Employee engagement models don’t exactly have sex appeal, but you still need to check them out. That’s because engagement is a tricky area, and having a few options at your disposal might come in handy. However, no matter which model you choose, you can count on learning and development always being critical for success.
Why Are There So Many Employee Engagement Models?
Like L&D, employee engagement is not a “one size fits all” kind of deal. Here are just some of the reasons why HR should shop around before settling on one – and maybe keep a spare or two in mind in case things don’t work out the first time around.
Company culture has a huge effect on engagement, but no two organizations are the same. The reasons behind disengagement can vary according to the character of the executive staff, a lack of internal mobility, and the nature of the work, to name only a few common factors. In addition, as you will read below, each model has an “ideal customer profile” of its own, often related to cultural factors such as size and strategy. Matching the model to your circumstances is a step in the right direction.
Many HR professionals are familiar with one or more of these models, and experience with them makes it easier to get started. In addition, some models depend on managers putting in a lot of the effort, while others keep it in the realm of the human resources department.
Workplace psychologists from different schools have created various engagement models, each with its own spin on what they believe makes employees tick. You might find a model that fits your personal ideas about crucial engagement concepts.
Engagement rates are on the decline, for the first time in a long time. If you believe that your current tactics aren’t working, then maybe trying out one of these concepts will make a significant change.
3 Best Bets for Employee Engagement Models
Especially if you work for a large organization, trying out different models could provide significant benefits. Of course, you don’t need to switch the entire company to a new method every time. Instead, pick a group of employees displaying low engagement and experiment until you find the optimal method. Your payoff can be huge – engaged employees show double the performance level of poorly engaged ones.
Otherwise known as the Job Demands/Resources model, JD-R states that the stress-inducing demands (“D”) of some roles can be offset to a degree with more resources (“R”). It’s up to HR to identify the stressful elements of each position and counter them with more resources.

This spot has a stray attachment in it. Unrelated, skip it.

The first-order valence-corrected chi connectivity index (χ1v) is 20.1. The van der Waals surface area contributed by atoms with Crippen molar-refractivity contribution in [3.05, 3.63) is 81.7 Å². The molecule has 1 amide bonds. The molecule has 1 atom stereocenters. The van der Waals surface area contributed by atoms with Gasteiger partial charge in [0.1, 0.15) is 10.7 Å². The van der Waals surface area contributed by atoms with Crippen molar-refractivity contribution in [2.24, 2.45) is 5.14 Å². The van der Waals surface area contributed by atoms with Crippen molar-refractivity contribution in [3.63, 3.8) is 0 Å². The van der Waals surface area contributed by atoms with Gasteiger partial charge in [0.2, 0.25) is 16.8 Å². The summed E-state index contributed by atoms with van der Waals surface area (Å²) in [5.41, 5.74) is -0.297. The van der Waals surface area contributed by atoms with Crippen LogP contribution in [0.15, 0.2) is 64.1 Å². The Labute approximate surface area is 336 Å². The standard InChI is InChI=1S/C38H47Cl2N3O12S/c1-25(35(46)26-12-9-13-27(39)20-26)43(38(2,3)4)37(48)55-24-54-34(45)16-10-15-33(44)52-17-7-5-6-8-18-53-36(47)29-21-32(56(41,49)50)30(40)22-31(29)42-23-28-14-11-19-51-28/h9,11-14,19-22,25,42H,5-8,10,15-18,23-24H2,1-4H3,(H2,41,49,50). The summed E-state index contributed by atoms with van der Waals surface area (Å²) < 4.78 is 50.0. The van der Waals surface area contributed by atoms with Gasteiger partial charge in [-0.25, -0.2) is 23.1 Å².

For instance, let’s say that your engagement manager discovers that employee X feels that they have no emotional commitment to their work because they don’t see why it is important to the organization. The JD-R answer would be to give them a job enrichment program.
JD-R is different from other models because it is fully personalized. What might be a stress factor for one worker might not bother another at all. So JD-R is ideal for companies that can assess demands on an individual level and where high stress is a constant issue.
Maslow’s Hierarchy of Needs
Maslow’s theory is one of the most well-known, both in psychology and HR. Maslow believed that, to achieve the highest level of psychological health (“self-actualization”), people must first fulfill basic needs like health and safety, as well as a sense of belonging and importance.
When applied to the workforce, Maslow’s idea can be translated as a way to move workers from disengaged to highly engaged. Essentially, as workers obtain successively higher levels of needs, they will be more engaged. For example:
- If the worker often feels unwell, provide a work-life balance course
- If they feel that their job is in danger, look into job security issues
- If they feel like they don’t belong, implement a DEIB initiative
- To give them a sense of importance, try a reverse mentoring program
- To fully develop their abilities, put them through leadership coaching
Gallup’s Q12 Survey
Gallup is a leading source of information related to engagement on a global level. They are even more famous for being a polling firm, so it makes sense that they have developed an engagement measurement tool based on surveys.
As the name suggests, Gallup’s Q12 survey contains 12 questions that cover engagement issues like belonging, feedback, and skills. Employees answer the questions on a 1-5 scale. By analyzing the responses, HR teams can get a sense of the areas that require improvement.
HR departments can apply these questions on their own. However, Gallup provides a consulting service to help organizations maximize engagement.
The model also puts a lot of emphasis on direct manager involvement. If your organizational culture is one where managers play a core role in building engagement, then the Gallup method might be for you.
A Need for GrowthSpace
Learning and development is one of the primary ways to boost engagement at all levels. But not just any L&D course will do. Workers need personalized programs that suit their natural abilities and individual career goals.
GrowthSpace is the talent development platform that leading organizations turn to for customized coaching, mentoring, and training